What is Isopropyl Myristate?

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  • Written By: Paul Scott
  • Edited By: R. Halprin
  • Last Modified Date: 15 November 2018
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Isopropyl myristate is a synthetic oil widely used in the cosmetics and pharmaceutical industries as a lubricant, emollient, and as a non-toxic alternative for controlling head lice. The oil is manufactured by condensing myristic acid with isopropyl alcohol and is colorless and mild in odor. It is readily absorbed by the skin and lessens the greasy nature of cosmetics while lending them a sheer, slick feel. In addition, it is commonly used as an additive in oral hygiene products, such as mouthwash. Although generally considered to be safe, isopropyl myristate may cause mild allergic reactions and could aggravate skin conditions, such as acne.

This multi-purpose oil is an ester of isopropyl alcohol and myristic acid. The isopropyl component is a propane derivative; mirystic acid is a fatty acid common in plant sources such as nutmeg and palm seeds. The oil possesses several unique characteristics which make it a valuable additive in many cosmetics and pharmaceutical products. Certainly one of the most significant of these is it's ease of absorption by the skin. Used as an emollient in creams and lotions, isopropyl myristate ensures deep, quick penetration.


This deep penetrating characteristic does have a downside, however; extensive use of products containing the oil may lead to pore clogging. It still remains a valuable absorption carrier, though, and is common component of moisturizers, bath oils, and lotions. Although itself an oil, it also reduces greasiness in cosmetics. When added to lip products and creams, it lends the cosmetics a slick, sheer texture without any greasy feel.

Isopropyl myristate is also a common ingredient in pharmaceutical formulations. It is often used as a non-pesticide alternative for treating head lice infestations by destroying the wax layer that insulates the lice and causes death by dehydration. It is also effective at controlling oral bacteria and is used in several mouthwash products.

Notwithstanding isopropyl myristate's status as a non-carcinogenic and non-toxic substance, cases of allergic reactions do occur occasionally. Those suffering from acne should avoid using products containing the oil as it has been shown to aggravate the condition in some cases. The potential pore clogging side effect of extended exposure to it should also be kept in mind by those with naturally oily skin. Children under the age of four should not be given products that contain the oil, and those with generally sensitive skins should also avoid it.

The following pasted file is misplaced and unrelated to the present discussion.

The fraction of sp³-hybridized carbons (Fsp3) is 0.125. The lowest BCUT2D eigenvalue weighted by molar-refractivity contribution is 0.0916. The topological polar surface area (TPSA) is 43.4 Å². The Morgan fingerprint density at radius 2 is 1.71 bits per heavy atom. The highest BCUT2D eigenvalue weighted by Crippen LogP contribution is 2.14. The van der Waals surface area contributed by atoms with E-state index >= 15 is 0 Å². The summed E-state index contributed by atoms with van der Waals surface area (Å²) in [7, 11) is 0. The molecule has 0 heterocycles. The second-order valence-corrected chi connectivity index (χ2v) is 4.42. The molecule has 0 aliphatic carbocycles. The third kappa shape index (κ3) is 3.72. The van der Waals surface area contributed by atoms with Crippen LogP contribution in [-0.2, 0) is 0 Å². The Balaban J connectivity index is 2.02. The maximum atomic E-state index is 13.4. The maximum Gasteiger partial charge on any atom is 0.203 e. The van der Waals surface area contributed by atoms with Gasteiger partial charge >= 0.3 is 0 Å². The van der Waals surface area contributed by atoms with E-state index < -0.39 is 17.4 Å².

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Post 5

Be careful of how much you put in your hair, like Resultz Isopropyl Myristate Rinse for lice. I'm not sure how long, but it's left my hair incredibly greasy looking; it looks like my hair hasn't been washed for a month. I suppose eventually it'll all wash out.

Post 4

My best friend is allergic to this and it's a nuisance because so many beauty products contain it. She cannot randomly pick up any moisturizer or cosmetic like I do. She always has to check the ingredients list to see if they have used isopropyl myristate.

Another issue is that different companies use different scientific names for this ingredient. So she literally carries a list with her of all the potential names that her doctor gave her.

I'm looking at her list right now and some of them are: myristic acid and isopropyl ester; promyr; isomyst; isopropyl tetradecanoate; methylethyl tetradecanoate.

The list is much longer than that, but it's all I can list right now. Just wanted to put it out there for people who might have an allergy to it but who might not be recognizing the name in the ingredients list.

Post 3

Isopropyl myristate is probably the safest full-proof method of getting rid of lice. That's what my pharmacists has told me.

Apparently other lice treatments have insecticides in them which can be dangerous for us. I think insecticides have bad effects on the nerves. It makes me uneasy just thinking about using that on a child's scalp.

Isopropyl myristate, on the other hand, doesn't have any insecticides or other chemicals that are dangerous. It doesn't poison lice. Like the article explained, it simply dissolves the wax covering of lice which causes them to die. And it does this for all insects, not just lice.

I think that lice treatments with insecticides should be pulled off the counters and we should just use products with isopropyl myristate instead.

Post 2

First off, apologies for only reacting to your comments now. Secondly, many thanks for the input. Our readers gain additional insight and value from our resources when they elicit open and informed discussion. Your input is most welcome and sincerely appreciated.

Post 1

First, let me say i am not a doctor or in the field of medicine. I have been informed however, that Isopropyl alcohol is extremely hazardous to your health? If ingested through the skin as rubbing alcohol it is the only thing that can hatch larvae in the gut that would normally stay dormant.

This, in turn, starts to affect your stomach and digestive system and a host of other problems! So it's been suggested that ethyl alcohol is the safest alternative as a rubbing alcohol. Healthy living!

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